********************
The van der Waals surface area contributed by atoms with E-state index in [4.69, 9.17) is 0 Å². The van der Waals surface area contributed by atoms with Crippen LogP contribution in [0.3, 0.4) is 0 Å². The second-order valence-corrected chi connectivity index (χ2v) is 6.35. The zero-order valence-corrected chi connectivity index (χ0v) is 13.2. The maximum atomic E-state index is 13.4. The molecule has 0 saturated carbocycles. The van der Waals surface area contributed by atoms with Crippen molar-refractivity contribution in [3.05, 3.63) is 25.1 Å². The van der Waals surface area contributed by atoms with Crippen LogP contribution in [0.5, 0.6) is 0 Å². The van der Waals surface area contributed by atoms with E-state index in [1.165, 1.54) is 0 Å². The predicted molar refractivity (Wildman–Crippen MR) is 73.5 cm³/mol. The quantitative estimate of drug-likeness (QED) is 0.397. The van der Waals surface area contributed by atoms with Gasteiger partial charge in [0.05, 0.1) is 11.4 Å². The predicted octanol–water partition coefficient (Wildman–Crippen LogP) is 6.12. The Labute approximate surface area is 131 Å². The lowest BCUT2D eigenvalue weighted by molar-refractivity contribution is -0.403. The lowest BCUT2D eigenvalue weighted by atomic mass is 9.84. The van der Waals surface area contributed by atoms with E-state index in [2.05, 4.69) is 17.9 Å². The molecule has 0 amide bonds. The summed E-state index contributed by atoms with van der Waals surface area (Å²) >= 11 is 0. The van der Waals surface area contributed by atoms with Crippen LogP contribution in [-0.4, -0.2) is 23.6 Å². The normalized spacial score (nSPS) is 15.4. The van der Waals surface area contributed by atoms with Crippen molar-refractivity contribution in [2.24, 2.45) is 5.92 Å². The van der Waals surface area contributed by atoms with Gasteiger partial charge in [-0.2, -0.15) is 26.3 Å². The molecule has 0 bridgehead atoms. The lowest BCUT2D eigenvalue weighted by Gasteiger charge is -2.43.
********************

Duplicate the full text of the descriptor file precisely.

The van der Waals surface area contributed by atoms with E-state index in [4.69, 9.17) is 0 Å². The van der Waals surface area contributed by atoms with Crippen LogP contribution in [0.3, 0.4) is 0 Å². The second-order valence-corrected chi connectivity index (χ2v) is 6.35. The zero-order valence-corrected chi connectivity index (χ0v) is 13.2. The maximum atomic E-state index is 13.4. The molecule has 0 saturated carbocycles. The van der Waals surface area contributed by atoms with Crippen molar-refractivity contribution in [3.05, 3.63) is 25.1 Å². The van der Waals surface area contributed by atoms with Crippen LogP contribution in [0.5, 0.6) is 0 Å². The van der Waals surface area contributed by atoms with E-state index in [1.165, 1.54) is 0 Å². The predicted molar refractivity (Wildman–Crippen MR) is 73.5 cm³/mol. The quantitative estimate of drug-likeness (QED) is 0.397. The van der Waals surface area contributed by atoms with Gasteiger partial charge in [0.05, 0.1) is 11.4 Å². The predicted octanol–water partition coefficient (Wildman–Crippen LogP) is 6.12. The Labute approximate surface area is 131 Å². The lowest BCUT2D eigenvalue weighted by molar-refractivity contribution is -0.403. The lowest BCUT2D eigenvalue weighted by atomic mass is 9.84. The van der Waals surface area contributed by atoms with E-state index in [2.05, 4.69) is 17.9 Å². The molecule has 0 amide bonds. The summed E-state index contributed by atoms with van der Waals surface area (Å²) >= 11 is 0. The van der Waals surface area contributed by atoms with Crippen LogP contribution in [-0.4, -0.2) is 23.6 Å². The normalized spacial score (nSPS) is 15.4. The van der Waals surface area contributed by atoms with Crippen molar-refractivity contribution in [2.24, 2.45) is 5.92 Å². The van der Waals surface area contributed by atoms with Gasteiger partial charge in [-0.2, -0.15) is 26.3 Å². The molecule has 0 bridgehead atoms. The lowest BCUT2D eigenvalue weighted by Gasteiger charge is -2.43.